Many people believe there has been no progress in economics, but that isn't true. For example, one of the most important questions in the 1970s and 1980s was whether monetary policy could be used to stabilize the macroeconomy. One popular theoretical model, known as the New Classical model, implied that monetary policy could not affect output and employment, and hence was of no use in trying to offset cyclical fluctuations in these variables.
Economists call this "money neutrality." A competing theoretical model, the Keynesian model, asserts that money is non-neutral. In these models, monetary policy is a useful tool to stabilize fluctuations in output and employment.
The economics profession was split between these two theoretical camps, and there was great passion on both sides. This left monetary policymakers in a quandary. If money was neutral, the best policy was to simply stabilize interest rates and the money supply to whatever extent possible. But if money was non-neutral, then interest rates and the money supply should be changed in response to macroeconomic conditions.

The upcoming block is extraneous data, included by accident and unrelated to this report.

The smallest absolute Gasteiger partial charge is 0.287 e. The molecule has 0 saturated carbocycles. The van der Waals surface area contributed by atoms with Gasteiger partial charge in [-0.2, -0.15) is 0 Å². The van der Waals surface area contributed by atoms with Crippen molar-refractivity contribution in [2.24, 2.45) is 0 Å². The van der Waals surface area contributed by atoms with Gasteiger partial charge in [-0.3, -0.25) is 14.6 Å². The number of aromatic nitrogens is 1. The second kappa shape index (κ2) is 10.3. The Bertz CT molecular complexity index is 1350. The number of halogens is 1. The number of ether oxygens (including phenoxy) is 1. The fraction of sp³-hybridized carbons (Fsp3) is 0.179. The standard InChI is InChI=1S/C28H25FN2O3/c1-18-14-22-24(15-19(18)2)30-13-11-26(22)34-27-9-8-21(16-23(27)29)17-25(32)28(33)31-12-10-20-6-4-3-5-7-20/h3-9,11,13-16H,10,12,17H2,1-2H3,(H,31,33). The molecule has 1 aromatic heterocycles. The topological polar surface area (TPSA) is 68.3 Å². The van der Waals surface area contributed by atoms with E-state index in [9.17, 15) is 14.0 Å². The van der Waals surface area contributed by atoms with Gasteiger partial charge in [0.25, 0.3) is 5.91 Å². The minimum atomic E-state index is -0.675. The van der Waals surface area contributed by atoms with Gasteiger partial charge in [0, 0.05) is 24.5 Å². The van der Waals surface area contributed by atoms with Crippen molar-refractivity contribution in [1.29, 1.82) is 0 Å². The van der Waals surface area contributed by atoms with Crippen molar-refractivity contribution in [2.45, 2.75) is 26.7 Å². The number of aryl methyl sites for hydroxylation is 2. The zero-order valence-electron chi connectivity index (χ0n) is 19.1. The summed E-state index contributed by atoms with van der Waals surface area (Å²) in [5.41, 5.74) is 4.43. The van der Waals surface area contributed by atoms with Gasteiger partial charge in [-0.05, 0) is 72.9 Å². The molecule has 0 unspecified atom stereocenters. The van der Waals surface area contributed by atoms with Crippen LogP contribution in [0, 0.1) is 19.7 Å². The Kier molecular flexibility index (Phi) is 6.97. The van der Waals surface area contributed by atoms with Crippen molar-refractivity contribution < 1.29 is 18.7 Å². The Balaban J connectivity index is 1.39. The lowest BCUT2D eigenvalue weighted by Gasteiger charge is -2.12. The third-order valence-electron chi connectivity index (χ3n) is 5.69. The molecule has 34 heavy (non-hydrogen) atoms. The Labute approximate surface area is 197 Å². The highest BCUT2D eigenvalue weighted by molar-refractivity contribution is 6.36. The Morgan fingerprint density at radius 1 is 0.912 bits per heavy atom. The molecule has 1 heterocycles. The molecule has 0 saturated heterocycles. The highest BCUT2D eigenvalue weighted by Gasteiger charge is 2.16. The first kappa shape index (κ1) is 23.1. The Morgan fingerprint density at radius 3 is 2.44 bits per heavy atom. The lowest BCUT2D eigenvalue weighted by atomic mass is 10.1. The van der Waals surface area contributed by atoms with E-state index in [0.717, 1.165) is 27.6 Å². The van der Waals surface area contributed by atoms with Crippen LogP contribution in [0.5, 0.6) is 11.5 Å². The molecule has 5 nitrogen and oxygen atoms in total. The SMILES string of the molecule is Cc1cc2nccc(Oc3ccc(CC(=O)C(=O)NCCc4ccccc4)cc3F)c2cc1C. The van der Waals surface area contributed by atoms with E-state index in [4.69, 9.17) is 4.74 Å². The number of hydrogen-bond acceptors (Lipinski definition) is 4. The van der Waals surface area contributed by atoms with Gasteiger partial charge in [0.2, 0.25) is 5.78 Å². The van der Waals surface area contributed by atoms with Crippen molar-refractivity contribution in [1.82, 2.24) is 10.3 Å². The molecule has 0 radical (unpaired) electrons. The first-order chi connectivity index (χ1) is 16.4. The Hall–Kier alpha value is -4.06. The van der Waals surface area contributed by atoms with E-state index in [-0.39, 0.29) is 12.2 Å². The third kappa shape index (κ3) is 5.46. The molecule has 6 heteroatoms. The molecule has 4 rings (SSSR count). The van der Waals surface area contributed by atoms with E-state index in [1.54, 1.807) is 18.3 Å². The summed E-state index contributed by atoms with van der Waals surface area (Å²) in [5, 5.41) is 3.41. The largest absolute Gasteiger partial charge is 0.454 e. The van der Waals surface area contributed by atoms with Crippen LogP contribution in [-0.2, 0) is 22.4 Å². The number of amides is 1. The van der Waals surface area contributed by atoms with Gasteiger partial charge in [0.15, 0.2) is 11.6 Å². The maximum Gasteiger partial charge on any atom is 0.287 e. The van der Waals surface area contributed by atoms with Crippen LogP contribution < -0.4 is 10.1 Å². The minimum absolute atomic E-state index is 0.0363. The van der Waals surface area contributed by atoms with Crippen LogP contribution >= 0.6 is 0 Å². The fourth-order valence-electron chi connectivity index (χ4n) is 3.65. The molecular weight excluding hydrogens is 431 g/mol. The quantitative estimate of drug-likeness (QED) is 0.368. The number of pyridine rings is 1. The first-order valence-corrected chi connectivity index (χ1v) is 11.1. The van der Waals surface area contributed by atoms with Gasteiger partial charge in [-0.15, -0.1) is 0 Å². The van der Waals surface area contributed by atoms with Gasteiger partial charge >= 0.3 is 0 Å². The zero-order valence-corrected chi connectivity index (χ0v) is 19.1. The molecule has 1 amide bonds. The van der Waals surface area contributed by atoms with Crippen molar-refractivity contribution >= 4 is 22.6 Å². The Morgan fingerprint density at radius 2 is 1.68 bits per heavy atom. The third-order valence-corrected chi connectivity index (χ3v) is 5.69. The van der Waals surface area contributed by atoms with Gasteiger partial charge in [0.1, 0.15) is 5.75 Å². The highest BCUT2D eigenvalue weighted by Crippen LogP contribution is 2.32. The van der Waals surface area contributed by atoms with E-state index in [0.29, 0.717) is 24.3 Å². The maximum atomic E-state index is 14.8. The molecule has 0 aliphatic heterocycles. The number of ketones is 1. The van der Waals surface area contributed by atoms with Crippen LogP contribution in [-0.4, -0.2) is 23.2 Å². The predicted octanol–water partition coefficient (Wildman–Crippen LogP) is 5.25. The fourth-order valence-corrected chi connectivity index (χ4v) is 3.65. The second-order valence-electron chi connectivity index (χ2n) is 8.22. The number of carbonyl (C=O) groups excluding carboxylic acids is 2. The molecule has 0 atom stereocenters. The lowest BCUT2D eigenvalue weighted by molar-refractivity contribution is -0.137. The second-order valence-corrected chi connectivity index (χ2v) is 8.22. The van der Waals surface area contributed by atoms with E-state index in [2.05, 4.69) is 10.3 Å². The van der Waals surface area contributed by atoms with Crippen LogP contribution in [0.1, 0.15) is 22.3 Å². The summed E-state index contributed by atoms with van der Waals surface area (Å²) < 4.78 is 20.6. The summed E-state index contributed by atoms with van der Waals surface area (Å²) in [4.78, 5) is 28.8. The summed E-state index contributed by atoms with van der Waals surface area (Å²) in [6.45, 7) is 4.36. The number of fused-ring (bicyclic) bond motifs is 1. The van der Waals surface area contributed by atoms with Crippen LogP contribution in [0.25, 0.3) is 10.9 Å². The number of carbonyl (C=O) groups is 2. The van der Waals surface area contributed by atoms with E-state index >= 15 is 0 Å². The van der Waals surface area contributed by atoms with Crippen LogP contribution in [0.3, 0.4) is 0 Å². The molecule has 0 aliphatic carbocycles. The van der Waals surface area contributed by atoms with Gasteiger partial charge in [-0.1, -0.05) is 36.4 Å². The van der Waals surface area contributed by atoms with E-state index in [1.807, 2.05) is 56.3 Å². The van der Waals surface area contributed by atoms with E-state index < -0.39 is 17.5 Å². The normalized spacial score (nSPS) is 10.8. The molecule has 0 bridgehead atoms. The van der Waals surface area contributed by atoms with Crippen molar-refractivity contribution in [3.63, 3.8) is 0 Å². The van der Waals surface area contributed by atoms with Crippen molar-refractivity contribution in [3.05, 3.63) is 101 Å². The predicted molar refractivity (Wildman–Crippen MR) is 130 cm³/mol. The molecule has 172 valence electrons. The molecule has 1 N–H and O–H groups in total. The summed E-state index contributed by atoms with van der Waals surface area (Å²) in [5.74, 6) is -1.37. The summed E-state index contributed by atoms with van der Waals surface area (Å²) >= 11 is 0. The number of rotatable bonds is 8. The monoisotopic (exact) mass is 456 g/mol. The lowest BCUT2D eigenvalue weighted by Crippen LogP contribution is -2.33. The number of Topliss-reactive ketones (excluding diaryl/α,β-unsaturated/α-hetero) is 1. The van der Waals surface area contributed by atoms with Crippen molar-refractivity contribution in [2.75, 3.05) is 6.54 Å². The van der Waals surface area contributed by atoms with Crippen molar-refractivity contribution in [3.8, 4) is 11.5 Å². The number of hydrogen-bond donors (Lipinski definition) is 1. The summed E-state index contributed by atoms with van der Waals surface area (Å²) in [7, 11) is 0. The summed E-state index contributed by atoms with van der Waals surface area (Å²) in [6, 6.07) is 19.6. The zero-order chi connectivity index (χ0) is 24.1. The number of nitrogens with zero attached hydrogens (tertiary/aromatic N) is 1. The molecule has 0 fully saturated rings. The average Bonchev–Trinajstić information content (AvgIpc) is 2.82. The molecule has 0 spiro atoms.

How can this question be settled? How can we decide which model is correct? By testing their implications against real world data using econometric techniques. If, in real world data, changes in monetary policy affect output and employment, then money is non-neutral, and if it doesn't, it's neutral.
When these tests were performed, the evidence pointed to non-neutrality, and today the passionate debate over this issue is all but over. There are still a few economists who, despite the overwhelming evidence to the contrary, believe in neutrality, but they are a small minority.